Juxtaposing Planes and Angles

“Paper folding is sculpture,”
Nils Bruun in his Springs studio Durell Godfrey Photos

    What, you may well ask, could possibly be the connection between a lunar rover and bas-relief sculpture made by folding paper?

    On its face, there does not seem to be one, but once the demands of engineering and architecture are considered, a thread of continuity appears.

    Nils Bruun, a resident of Springs and New York City, seems to approach both disciplines as puzzles to be solved. After earning a degree in mechanical engineering at Rensselaer Polytechnic Institute, he worked at Grumman as part of a team that had to come up with new projects for NASA, one of which was to devise a way to design a vehicle the size of a car, so that it would fit into a lunar lander, but with a big wheelbase. He had to figure out how to fold it in order to make it compact enough to fit in the lander.

    At the same time Mr. Bruun was working on a lot of planes, designing slats and flaps that come out of the wing. He did this kind of work for 10 years, “making something smaller from something bigger,” as he put it, but then became interested in going back to school. He got into a master’s program in environmental design at the Yale School of Architecture, where he did sculpture and some architecture. He also got into folding paper, which is an exercise given to architecture students who are asked to make a structure out of a piece of paper. While reverse-engineering some of the more abstract projects he was working on, Mr. Bruun started “learning all kinds of things about folding paper,” he said recently at his house on Gardiner’s Bay in Springs.

    At the end of the 1980s and 1990s, after making forays into teaching — at the Rhode Island School of Design, where he designed lamps out of folded plastic — doing design work as a consultant and contractor, working at I.B.M. helping physicists design experiments, and doing industrial design work making closures for computer hard drives, Mr. Bruun knew that he wanted to get back to folding paper. It almost seems as if, all that time, bouncing back and forth between an academic environment and the practical world, Mr. Bruun was looking for a way to combine architecture and engineering, engineering being the nuts and bolts and architecture being the aesthetics.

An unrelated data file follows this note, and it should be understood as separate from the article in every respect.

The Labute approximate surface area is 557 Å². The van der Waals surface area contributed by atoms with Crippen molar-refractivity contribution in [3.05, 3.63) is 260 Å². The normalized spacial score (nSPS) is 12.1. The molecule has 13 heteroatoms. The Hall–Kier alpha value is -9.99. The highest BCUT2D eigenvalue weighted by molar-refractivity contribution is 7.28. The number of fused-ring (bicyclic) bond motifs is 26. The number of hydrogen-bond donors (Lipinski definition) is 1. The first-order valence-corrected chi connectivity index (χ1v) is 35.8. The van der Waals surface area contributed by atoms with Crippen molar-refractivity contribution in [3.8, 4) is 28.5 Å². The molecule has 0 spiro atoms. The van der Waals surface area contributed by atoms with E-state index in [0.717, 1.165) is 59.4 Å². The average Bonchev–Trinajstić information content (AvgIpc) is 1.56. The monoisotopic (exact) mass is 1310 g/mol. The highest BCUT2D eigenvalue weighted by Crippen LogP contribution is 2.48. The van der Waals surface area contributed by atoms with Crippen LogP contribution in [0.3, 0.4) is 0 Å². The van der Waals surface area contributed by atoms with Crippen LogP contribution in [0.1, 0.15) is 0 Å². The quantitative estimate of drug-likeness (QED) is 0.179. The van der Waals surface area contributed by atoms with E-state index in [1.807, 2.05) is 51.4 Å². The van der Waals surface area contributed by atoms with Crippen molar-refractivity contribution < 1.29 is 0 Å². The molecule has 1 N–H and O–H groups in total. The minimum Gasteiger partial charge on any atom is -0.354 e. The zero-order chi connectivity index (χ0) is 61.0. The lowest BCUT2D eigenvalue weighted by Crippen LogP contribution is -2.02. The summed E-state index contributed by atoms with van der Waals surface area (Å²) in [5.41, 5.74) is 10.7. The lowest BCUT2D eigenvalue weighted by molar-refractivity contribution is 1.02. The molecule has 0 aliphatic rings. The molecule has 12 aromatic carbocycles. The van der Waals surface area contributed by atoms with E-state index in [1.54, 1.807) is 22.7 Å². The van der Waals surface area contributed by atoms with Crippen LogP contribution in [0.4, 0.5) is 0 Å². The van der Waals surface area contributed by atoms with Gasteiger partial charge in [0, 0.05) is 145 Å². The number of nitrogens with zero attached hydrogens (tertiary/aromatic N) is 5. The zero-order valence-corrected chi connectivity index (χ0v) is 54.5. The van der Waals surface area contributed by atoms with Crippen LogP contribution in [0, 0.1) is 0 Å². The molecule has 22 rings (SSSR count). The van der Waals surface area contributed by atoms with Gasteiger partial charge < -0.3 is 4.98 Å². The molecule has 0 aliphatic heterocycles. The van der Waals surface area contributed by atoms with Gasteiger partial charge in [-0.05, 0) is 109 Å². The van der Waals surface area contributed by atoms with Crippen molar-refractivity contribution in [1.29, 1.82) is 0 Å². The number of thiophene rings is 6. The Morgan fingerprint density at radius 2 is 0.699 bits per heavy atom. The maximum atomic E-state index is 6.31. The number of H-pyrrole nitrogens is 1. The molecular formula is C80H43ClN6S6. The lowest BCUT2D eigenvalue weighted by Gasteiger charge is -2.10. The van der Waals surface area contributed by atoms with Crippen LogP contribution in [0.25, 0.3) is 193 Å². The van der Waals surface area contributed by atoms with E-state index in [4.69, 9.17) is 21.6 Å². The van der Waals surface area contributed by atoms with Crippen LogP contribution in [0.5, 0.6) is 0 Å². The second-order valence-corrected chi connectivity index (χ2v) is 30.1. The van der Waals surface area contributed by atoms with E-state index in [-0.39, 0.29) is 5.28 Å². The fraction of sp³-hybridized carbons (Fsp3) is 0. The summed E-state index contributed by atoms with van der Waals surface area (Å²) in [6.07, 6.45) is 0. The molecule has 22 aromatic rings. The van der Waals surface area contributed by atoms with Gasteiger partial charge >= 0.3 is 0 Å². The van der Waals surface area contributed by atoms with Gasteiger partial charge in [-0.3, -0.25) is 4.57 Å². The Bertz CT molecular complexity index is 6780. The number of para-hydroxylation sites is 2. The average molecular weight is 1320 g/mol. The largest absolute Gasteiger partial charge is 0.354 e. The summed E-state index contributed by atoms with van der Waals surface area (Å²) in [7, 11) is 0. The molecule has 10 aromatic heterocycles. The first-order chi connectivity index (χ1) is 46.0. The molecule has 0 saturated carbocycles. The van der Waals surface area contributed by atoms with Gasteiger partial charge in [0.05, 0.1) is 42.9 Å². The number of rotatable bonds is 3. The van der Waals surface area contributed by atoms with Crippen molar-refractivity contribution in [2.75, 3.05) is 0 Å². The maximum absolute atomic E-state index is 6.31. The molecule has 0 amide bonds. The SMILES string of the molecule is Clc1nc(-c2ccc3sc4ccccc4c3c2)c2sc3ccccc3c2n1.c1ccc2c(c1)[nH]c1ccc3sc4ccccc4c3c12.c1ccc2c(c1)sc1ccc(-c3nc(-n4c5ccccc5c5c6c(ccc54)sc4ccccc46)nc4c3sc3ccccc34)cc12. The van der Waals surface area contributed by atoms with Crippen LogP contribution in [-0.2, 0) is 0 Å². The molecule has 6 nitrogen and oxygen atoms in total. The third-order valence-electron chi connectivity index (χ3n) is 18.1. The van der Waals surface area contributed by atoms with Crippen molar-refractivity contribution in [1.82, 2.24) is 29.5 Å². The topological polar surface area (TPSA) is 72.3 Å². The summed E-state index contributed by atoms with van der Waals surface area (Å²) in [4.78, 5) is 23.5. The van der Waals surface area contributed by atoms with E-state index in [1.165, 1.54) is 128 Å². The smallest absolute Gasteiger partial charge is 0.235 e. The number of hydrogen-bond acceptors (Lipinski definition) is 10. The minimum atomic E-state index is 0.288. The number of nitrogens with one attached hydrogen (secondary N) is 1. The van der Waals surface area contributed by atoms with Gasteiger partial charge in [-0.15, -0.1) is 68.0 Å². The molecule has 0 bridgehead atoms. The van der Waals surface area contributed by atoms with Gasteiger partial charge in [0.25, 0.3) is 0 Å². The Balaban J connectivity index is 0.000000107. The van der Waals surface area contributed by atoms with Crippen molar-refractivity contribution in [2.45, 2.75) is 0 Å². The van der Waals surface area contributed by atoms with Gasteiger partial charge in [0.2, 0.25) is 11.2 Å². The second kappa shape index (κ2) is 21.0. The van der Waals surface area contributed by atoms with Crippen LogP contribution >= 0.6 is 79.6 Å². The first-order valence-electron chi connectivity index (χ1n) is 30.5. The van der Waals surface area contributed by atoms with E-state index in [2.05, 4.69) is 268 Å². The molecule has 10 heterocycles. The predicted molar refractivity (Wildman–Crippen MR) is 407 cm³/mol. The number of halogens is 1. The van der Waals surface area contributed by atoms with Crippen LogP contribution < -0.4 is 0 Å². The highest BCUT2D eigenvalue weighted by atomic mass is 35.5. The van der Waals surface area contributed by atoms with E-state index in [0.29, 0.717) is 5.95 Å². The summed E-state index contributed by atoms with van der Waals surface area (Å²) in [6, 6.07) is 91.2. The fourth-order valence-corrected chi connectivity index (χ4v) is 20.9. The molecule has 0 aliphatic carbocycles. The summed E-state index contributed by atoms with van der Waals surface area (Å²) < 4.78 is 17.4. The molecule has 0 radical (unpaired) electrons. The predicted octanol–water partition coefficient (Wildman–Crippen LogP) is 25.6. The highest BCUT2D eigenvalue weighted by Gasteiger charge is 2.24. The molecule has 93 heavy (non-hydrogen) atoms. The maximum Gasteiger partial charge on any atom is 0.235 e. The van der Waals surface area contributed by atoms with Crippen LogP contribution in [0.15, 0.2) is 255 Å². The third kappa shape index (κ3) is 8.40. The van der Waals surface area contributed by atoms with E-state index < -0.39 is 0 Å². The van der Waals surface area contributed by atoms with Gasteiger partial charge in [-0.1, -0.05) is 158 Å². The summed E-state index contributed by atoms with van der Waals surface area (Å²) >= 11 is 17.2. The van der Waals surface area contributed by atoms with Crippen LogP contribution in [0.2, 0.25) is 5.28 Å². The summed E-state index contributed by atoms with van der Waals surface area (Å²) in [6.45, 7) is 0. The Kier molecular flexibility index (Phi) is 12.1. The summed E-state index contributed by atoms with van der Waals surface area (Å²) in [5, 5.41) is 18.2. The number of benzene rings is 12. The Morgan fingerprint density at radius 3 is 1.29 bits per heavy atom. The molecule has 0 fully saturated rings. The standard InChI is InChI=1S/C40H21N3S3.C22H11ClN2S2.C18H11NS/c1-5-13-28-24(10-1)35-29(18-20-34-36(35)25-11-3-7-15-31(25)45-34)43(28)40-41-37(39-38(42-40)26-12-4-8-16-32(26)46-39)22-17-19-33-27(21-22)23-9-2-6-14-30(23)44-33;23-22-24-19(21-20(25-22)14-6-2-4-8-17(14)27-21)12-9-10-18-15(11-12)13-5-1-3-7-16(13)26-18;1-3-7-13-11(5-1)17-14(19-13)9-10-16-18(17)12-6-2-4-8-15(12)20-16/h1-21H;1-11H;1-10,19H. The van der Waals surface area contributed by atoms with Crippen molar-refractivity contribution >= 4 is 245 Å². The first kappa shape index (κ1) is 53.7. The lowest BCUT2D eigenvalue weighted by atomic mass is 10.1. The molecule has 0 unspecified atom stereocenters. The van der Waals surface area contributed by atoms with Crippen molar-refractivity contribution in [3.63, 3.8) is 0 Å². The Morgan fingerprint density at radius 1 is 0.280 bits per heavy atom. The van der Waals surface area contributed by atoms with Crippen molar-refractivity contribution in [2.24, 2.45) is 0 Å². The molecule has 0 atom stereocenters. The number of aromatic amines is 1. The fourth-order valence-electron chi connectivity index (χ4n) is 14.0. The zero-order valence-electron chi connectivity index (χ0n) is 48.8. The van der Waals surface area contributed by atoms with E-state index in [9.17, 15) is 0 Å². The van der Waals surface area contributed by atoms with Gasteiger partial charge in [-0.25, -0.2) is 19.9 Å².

He also started sculpting in wood and metal, learning to fold sheet metal along perforated lines.

    “Paper folding is sculpture,” Mr. Bruun said, “bas-relief sculpture.” It is similar to painting in the sense that he fits a low (usually) bas-relief form within the rectangular shape of a wooden frame. “Variations on Gardiner’s Bay,” for example, which hangs in his hallway, has nine bas-reliefs in 12-by-12-inch frames, each one a sculpture folded from one piece of paper. In this work each sculpture is one of the many colors in the water and sky, which are visible from the huge picture window in the living room.

    Mr. Bruun uses heavier paper for bigger pieces and lighter paper for smaller ones. Some of the lighter, thinner paper looks remarkably like fabric, silk even. What is difficult to imagine is how he is able to achieve such symmetry by folding one sheet of paper, without a single cut.

    Pamela Williams, whose Amagansett gallery represented Mr. Bruun’s work, referred to “the light and shadow, the purity, of his work.” She said he can “see things on multiple planes and can play with them; the aesthetic is Eastern. His work is striking and sophisticated.”

    But does he really see things multi-dimensionally? Mr. Bruun said he has no depth perception because of a condition called strabismus, which allows him to see things with only one eye at a time. “If I turn my head slightly and look at the object, then it’s the same as if I were seeing it with both eyes at once, with integrated vision.” His bas-relief sculpture seems almost an attempt to turn something three-dimensional into something two-dimensional. “People say,” said Mr. Bruun, that “we do something in our life to overcome a handicap that we have.”

    He seems to approach the work as an engineering problem. “How can I change this using the same basic pattern for folding so that it doesn’t look like this?” He manipulates the material to produce a different effect. “The aim is usually what happens if I do this? Then I try and see if I can make it work. There are a lot of not so good attempts that get recycled, but that is the nature of the beast.”

    Each piece looks different from the back. Does he think of showing both sides? “No,” he said, “I have one side in mind, and then I look at what the other side looks like, and sometimes that is the better side. If I like both sides, I show them both.”

    The folding techniques and concepts have been translated into folded plastic lamps, wood and metal sculptures, and a line of clothing Mr. Bruun is developing with a business partner who became a costumer designer while studying at the Yale School of Drama.

    Mr. Bruun’s work is in many private collections and has been shown at the Julie Artisans Gallery in New York and other galleries on the East End, as well as the Pamela Williams Gallery, and in Connecticut. In addition to studying at the New School and the Art Students League, he has also taught at the Yale School of Architecture, Northern Illinois University, and the Art Barge.